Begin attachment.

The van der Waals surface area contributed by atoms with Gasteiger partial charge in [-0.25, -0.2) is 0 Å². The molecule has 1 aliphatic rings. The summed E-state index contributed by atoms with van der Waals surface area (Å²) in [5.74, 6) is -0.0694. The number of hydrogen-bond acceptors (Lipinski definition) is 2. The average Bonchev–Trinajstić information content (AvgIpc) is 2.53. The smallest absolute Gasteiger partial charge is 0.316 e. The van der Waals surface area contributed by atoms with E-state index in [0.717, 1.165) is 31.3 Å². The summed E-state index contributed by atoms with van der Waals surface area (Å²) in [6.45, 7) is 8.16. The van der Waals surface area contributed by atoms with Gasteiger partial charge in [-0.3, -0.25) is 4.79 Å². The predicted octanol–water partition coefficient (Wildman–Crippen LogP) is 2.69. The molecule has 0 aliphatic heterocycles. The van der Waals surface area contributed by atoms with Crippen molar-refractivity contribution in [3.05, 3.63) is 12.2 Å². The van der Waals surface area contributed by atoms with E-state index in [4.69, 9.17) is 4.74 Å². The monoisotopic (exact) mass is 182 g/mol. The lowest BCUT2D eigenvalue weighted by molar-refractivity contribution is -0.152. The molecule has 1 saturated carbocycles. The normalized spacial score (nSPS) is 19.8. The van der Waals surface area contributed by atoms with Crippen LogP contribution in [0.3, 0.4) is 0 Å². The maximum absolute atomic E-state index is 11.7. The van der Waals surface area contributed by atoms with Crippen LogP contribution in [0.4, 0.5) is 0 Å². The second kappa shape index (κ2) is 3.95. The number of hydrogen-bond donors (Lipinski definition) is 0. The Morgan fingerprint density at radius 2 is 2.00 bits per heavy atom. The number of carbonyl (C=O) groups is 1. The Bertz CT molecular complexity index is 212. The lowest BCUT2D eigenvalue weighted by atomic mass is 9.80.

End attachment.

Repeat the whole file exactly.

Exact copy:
The van der Waals surface area contributed by atoms with Gasteiger partial charge in [-0.25, -0.2) is 0 Å². The molecule has 1 aliphatic rings. The summed E-state index contributed by atoms with van der Waals surface area (Å²) in [5.74, 6) is -0.0694. The number of hydrogen-bond acceptors (Lipinski definition) is 2. The average Bonchev–Trinajstić information content (AvgIpc) is 2.53. The smallest absolute Gasteiger partial charge is 0.316 e. The van der Waals surface area contributed by atoms with E-state index in [0.717, 1.165) is 31.3 Å². The summed E-state index contributed by atoms with van der Waals surface area (Å²) in [6.45, 7) is 8.16. The van der Waals surface area contributed by atoms with Gasteiger partial charge in [-0.3, -0.25) is 4.79 Å². The predicted octanol–water partition coefficient (Wildman–Crippen LogP) is 2.69. The molecule has 0 aliphatic heterocycles. The van der Waals surface area contributed by atoms with Crippen molar-refractivity contribution in [3.05, 3.63) is 12.2 Å². The van der Waals surface area contributed by atoms with E-state index in [4.69, 9.17) is 4.74 Å². The monoisotopic (exact) mass is 182 g/mol. The lowest BCUT2D eigenvalue weighted by molar-refractivity contribution is -0.152. The molecule has 1 saturated carbocycles. The normalized spacial score (nSPS) is 19.8. The van der Waals surface area contributed by atoms with Crippen LogP contribution in [0.3, 0.4) is 0 Å². The maximum absolute atomic E-state index is 11.7. The van der Waals surface area contributed by atoms with Crippen LogP contribution in [0.4, 0.5) is 0 Å². The second kappa shape index (κ2) is 3.95. The number of hydrogen-bond donors (Lipinski definition) is 0. The Morgan fingerprint density at radius 2 is 2.00 bits per heavy atom. The number of carbonyl (C=O) groups is 1. The Bertz CT molecular complexity index is 212. The lowest BCUT2D eigenvalue weighted by atomic mass is 9.80.